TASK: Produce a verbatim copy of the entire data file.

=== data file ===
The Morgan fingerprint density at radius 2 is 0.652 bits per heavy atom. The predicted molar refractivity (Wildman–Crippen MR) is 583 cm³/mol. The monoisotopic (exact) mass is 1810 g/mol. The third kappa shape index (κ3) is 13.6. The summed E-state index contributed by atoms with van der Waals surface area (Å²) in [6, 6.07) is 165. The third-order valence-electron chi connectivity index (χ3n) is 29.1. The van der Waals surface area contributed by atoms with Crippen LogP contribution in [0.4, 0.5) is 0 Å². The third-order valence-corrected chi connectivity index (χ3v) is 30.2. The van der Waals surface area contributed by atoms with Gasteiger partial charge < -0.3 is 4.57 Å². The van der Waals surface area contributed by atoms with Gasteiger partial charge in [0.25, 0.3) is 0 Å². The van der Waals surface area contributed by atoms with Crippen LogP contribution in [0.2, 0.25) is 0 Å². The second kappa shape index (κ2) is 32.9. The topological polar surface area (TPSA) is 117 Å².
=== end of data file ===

The Morgan fingerprint density at radius 2 is 0.652 bits per heavy atom. The predicted molar refractivity (Wildman–Crippen MR) is 583 cm³/mol. The monoisotopic (exact) mass is 1810 g/mol. The third kappa shape index (κ3) is 13.6. The summed E-state index contributed by atoms with van der Waals surface area (Å²) in [6, 6.07) is 165. The third-order valence-electron chi connectivity index (χ3n) is 29.1. The van der Waals surface area contributed by atoms with Crippen LogP contribution in [0.4, 0.5) is 0 Å². The third-order valence-corrected chi connectivity index (χ3v) is 30.2. The van der Waals surface area contributed by atoms with Gasteiger partial charge < -0.3 is 4.57 Å². The van der Waals surface area contributed by atoms with Gasteiger partial charge in [0.25, 0.3) is 0 Å². The van der Waals surface area contributed by atoms with Crippen LogP contribution in [0.2, 0.25) is 0 Å². The second kappa shape index (κ2) is 32.9. The topological polar surface area (TPSA) is 117 Å².